In a nutshell: Running Linux on Intel-based Macs is relatively easy. Now that Apple is transitioning to its own silicon, it is no longer so straightforward. Although the M1 SoCs are Arm-based processors, and there are Arm versions of Linux available, components on the new Apple chips don't play well with current Linux distos.

Apple has not made dual-booting easy on its newest Arm-based computers. While there are Linux distros designed to run on Arm hardware, Apple silicon is a different breed. However, Security researchers at Corellium have a working Linux port for Apple's M1 Macs.

The operating system Corellium developed is an Arm-based Ubuntu distro that boots from a USB drive, but it is not as simple as plug-and-play. The main hurdle to getting Linux running on the M1 is hardware drivers.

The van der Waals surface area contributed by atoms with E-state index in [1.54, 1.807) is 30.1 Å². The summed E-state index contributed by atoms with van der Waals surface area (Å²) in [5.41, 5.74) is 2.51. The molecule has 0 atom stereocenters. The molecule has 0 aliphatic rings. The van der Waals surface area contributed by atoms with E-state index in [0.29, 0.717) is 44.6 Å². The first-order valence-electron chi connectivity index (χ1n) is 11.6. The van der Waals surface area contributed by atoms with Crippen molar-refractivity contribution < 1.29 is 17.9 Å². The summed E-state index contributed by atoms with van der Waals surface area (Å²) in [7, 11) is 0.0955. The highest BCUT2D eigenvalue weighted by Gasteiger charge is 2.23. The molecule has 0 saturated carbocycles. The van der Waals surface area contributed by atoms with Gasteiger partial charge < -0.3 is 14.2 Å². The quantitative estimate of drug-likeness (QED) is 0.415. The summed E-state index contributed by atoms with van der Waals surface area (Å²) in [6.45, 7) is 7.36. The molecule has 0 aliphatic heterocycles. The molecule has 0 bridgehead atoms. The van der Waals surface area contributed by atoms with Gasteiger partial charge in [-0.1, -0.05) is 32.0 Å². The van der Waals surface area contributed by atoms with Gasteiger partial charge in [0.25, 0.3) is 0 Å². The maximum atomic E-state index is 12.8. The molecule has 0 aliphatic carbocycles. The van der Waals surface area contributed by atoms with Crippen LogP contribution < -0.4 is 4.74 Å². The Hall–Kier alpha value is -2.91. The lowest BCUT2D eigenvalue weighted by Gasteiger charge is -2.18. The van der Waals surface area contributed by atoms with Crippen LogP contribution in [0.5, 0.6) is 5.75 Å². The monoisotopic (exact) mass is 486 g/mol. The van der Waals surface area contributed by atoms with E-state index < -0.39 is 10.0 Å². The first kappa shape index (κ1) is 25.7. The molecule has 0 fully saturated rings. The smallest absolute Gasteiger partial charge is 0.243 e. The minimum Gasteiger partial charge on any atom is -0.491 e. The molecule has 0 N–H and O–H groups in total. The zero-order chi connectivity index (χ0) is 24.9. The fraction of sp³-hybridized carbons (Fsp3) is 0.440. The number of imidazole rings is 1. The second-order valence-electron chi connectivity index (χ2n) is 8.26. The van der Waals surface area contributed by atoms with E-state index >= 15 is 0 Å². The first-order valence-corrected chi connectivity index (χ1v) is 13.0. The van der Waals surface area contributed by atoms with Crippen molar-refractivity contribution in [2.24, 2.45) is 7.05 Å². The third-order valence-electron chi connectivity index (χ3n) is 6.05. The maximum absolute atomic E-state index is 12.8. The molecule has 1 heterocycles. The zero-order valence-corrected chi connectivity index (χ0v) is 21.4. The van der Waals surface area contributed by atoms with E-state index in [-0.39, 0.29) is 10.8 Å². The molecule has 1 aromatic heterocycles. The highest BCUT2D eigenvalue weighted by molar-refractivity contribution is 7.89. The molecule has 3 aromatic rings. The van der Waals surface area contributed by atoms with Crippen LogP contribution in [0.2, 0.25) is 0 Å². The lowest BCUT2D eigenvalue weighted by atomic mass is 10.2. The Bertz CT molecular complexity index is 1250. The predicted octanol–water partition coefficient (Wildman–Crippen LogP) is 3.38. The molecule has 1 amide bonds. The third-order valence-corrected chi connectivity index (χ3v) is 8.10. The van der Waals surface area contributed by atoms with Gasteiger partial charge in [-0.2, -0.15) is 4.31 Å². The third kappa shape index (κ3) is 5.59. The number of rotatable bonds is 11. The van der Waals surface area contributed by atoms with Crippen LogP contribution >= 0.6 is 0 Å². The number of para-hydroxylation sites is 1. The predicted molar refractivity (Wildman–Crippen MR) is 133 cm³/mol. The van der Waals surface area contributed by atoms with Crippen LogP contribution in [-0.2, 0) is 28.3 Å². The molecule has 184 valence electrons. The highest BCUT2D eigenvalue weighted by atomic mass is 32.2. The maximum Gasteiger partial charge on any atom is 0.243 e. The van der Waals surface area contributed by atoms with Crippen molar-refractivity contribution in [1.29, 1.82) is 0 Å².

"When writing Linux drivers, it became very apparent how non-standard Apple SoCs really are," Corellium wrote in a very detailed blog post describing the project. "Our virtual environment is extremely flexible in terms of models it can accommodate, but on the Linux side, the 64-bit ARM world has largely settled on a well-defined set of building blocks and firmware interfaces - nearly none of which were used on the M1."

Corellium CTO Chris Wade tweeted that the Linux on M1 proof-of-concept has been tested on the M1 Mac Mini and is "completely usable." Although, he notes that networking requires the use of a USB-C dongle. Users will also need to know their way around Linux and customs kernels to get ports set up. Wade mentioned that they have a tutorial, which was just added to the blog post a bit ago.

If you are interested in trying Linux out on your new M1 Mac, you will need the Ubuntu POC rootfs and, at minimum, a 16GB USB drive. Corellium posted the files and instructions to its website. Keep in mind this project is a work in progress and has only been tested on the Mac Mini, so mileage and bugs may vary.